Recipe: Healthy grains are the base for flexible pilaf recipe
August is when I start looking for other ways to use my tomato bounty. I've had several BLTs and caprese salads, made cobbler, and I've doused grilled salmon in tomato-basil vinaigrette. I'll get to my usual tomato canning later this month.
In between, I've found a great way to use tomatoes in an easy side dish. This multigrain combo can easily be adapted to whatever flavor profile you want, to accompany tacos, chicken tikka or beef kabobs. A large-hole cheese grater is the only fancy equipment you need, and you don't have to strain out the seeds -- they become part of the texture of the dish.
Note that the grains can be varied, but I would keep basmati or jasmine rice as the main one. The others are up to you and your pantry contents.
Four-Grain and Tomato Pilaf
Adapted from "You Say Tomato" by Joanne Weir
3 medium ripe red tomatoes
1 tablespoon canola or vegetable oil
3/4 cup basmati or jasmine rice
1/4 cup quinoa or quinoa blend
1/4 cup millet or bulgur wheat
1/4 cup freekah or amaranth
1/2 teaspoon or more fresh thyme, plus more for garnish, or 1/2 teaspoon ground cumin
1 or 2 shallots, minced
Optional addition: 4-ounce can chopped chilies, drained
1 cup vegetable or chicken stock
Coarse salt and freshly ground black pepper
Cut the tomatoes in half. Cup each tomato half in your hand, cut side out, and, using the large holes of a grater, grate the tomato into a bowl. Discard or compost the skins.
Heat the oil in a large saucepan over medium heat. Add the rice and your selection of other grains (the four together should total 1 1/2 cups), and the thyme or cumin and shallots. Stir until the grains are coated and hot, 1 to 2 minutes.
Increase the heat to high and add the stock, 1 1/2 cups water, the tomato juice and pulp, the chilies if using, 3/4 teaspoon salt, and pepper to taste. Bring to a boil, reduce the heat to low, and simmer, covered, until the grains are tender and the liquid is absorbed, about 25 minutes.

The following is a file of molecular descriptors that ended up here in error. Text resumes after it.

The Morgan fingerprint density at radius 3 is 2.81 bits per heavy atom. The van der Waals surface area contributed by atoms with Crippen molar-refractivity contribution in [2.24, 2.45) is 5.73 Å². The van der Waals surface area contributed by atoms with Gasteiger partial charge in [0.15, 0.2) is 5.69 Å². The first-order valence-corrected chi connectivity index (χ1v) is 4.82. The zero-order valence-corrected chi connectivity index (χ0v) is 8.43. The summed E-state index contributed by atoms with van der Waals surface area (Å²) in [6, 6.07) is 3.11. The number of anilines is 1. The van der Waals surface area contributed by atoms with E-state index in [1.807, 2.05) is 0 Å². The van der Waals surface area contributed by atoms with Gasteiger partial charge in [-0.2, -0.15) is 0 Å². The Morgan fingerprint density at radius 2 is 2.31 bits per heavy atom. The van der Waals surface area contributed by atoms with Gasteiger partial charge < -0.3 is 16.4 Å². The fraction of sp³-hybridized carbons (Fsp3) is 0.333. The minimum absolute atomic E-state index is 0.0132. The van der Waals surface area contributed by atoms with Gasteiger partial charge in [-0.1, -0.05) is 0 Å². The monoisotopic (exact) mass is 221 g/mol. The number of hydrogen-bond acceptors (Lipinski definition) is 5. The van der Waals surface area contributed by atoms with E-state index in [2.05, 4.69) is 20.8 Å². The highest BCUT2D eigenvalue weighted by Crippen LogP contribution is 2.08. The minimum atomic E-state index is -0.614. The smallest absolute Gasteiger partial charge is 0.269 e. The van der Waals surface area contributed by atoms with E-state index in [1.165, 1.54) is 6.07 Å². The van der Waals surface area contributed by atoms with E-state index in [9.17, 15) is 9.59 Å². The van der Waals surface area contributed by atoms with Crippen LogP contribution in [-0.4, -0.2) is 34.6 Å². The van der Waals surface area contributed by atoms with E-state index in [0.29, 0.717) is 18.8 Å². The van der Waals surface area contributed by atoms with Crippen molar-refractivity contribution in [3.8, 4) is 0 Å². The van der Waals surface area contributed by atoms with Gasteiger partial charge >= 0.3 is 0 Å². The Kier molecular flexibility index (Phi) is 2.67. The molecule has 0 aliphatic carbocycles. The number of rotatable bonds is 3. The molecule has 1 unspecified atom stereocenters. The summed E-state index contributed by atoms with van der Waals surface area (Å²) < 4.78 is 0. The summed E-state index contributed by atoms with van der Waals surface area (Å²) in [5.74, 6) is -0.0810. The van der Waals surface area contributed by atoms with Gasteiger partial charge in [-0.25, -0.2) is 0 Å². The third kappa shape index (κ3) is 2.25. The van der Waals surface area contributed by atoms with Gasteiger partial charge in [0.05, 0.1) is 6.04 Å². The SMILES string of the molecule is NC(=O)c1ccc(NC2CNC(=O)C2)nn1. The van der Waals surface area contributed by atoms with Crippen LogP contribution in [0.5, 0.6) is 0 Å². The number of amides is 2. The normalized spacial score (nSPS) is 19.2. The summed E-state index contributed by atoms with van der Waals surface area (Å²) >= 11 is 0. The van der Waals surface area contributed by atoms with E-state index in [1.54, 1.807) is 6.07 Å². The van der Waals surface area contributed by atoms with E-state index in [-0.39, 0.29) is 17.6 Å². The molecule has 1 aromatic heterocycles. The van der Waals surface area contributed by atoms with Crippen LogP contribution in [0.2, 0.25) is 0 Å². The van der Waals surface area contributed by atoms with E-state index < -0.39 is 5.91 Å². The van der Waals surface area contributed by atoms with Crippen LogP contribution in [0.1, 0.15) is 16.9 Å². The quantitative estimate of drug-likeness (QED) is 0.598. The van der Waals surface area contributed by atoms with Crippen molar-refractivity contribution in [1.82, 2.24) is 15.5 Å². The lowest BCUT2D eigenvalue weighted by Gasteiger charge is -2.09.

Fluff with a fork. Correct the seasonings. Serve, garnished with more thyme or garnish of your choice.
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For week of Dec. 10:
Take advantage of these dry but crisp conditions. It’s time to get out the rake!
* Rake leaves away from storm drains and keep gutters clear.
* Fallen leaves can be used for mulch and compost. Chop up large leaves with a couple of passes with a lawn mower.
* Prune non-flowering trees and shrubs while they’re dormant. Without their foliage, trees are easier to prune.
* Rake and remove dead leaves and stems from dormant perennials.
* Make sure to take frost precautions with new transplants and sensitive plants. Mulch, water and cover tender plants in the late afternoon to retain warmth.
* Succulent plants are at particular risk if temperatures drop below freezing. Don’t water succulents before frost; cover instead. Use cloth sheets, not plastic. Make sure to remove coverings during the day.
* Clean and sharpen garden tools before storing for the winter.
* Brighten the holidays with winter bloomers such as poinsettias, amaryllis, calendulas, Iceland poppies, pansies and primroses.
* Keep poinsettias in a sunny, warm location. Water thoroughly. After the holidays, feed your plants monthly so they'll bloom again next December.
* Just because it rained doesn't mean every plant got watered. Give a drink to plants that the rain didn't reach, such as under eaves or under evergreen trees. Also, well-watered plants hold up better to frost than thirsty plants.
* Plant garlic (December's the last chance -- the ground is getting cold!) and onions for harvest in summer.
* Bare-root season begins. Plant bare-root berries, kiwifruit, grapes, artichokes, horseradish and rhubarb. Beware of soggy soil. It can rot bare-root plants.
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